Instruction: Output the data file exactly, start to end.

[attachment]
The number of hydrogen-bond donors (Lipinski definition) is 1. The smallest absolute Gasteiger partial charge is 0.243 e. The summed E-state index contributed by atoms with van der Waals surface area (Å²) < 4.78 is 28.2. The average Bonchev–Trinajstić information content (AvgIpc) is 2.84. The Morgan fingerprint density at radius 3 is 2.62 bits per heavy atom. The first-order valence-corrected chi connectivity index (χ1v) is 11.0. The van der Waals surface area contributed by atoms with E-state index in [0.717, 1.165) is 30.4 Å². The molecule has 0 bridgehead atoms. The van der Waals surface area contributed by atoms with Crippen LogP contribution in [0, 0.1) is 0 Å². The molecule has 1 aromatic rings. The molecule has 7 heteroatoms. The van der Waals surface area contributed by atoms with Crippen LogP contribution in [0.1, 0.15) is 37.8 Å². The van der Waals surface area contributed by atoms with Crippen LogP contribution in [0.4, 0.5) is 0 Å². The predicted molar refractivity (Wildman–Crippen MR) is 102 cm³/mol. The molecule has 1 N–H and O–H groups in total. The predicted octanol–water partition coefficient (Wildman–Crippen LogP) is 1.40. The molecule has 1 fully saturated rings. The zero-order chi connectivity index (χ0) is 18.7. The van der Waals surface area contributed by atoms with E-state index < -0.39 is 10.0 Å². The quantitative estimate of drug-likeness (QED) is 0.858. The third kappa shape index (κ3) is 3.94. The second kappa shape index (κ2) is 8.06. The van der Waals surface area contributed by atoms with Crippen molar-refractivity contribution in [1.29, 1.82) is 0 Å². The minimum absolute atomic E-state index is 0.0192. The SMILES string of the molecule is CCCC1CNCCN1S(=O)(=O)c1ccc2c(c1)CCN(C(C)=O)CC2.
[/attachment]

The number of hydrogen-bond donors (Lipinski definition) is 1. The smallest absolute Gasteiger partial charge is 0.243 e. The summed E-state index contributed by atoms with van der Waals surface area (Å²) < 4.78 is 28.2. The average Bonchev–Trinajstić information content (AvgIpc) is 2.84. The Morgan fingerprint density at radius 3 is 2.62 bits per heavy atom. The first-order valence-corrected chi connectivity index (χ1v) is 11.0. The van der Waals surface area contributed by atoms with E-state index in [0.717, 1.165) is 30.4 Å². The molecule has 0 bridgehead atoms. The van der Waals surface area contributed by atoms with Crippen LogP contribution in [0, 0.1) is 0 Å². The molecule has 1 aromatic rings. The molecule has 7 heteroatoms. The van der Waals surface area contributed by atoms with Crippen LogP contribution in [0.1, 0.15) is 37.8 Å². The van der Waals surface area contributed by atoms with Crippen LogP contribution in [0.4, 0.5) is 0 Å². The predicted molar refractivity (Wildman–Crippen MR) is 102 cm³/mol. The molecule has 1 N–H and O–H groups in total. The predicted octanol–water partition coefficient (Wildman–Crippen LogP) is 1.40. The molecule has 1 fully saturated rings. The zero-order chi connectivity index (χ0) is 18.7. The van der Waals surface area contributed by atoms with E-state index < -0.39 is 10.0 Å². The quantitative estimate of drug-likeness (QED) is 0.858. The third kappa shape index (κ3) is 3.94. The second kappa shape index (κ2) is 8.06. The van der Waals surface area contributed by atoms with Crippen molar-refractivity contribution in [1.29, 1.82) is 0 Å². The minimum absolute atomic E-state index is 0.0192. The SMILES string of the molecule is CCCC1CNCCN1S(=O)(=O)c1ccc2c(c1)CCN(C(C)=O)CC2.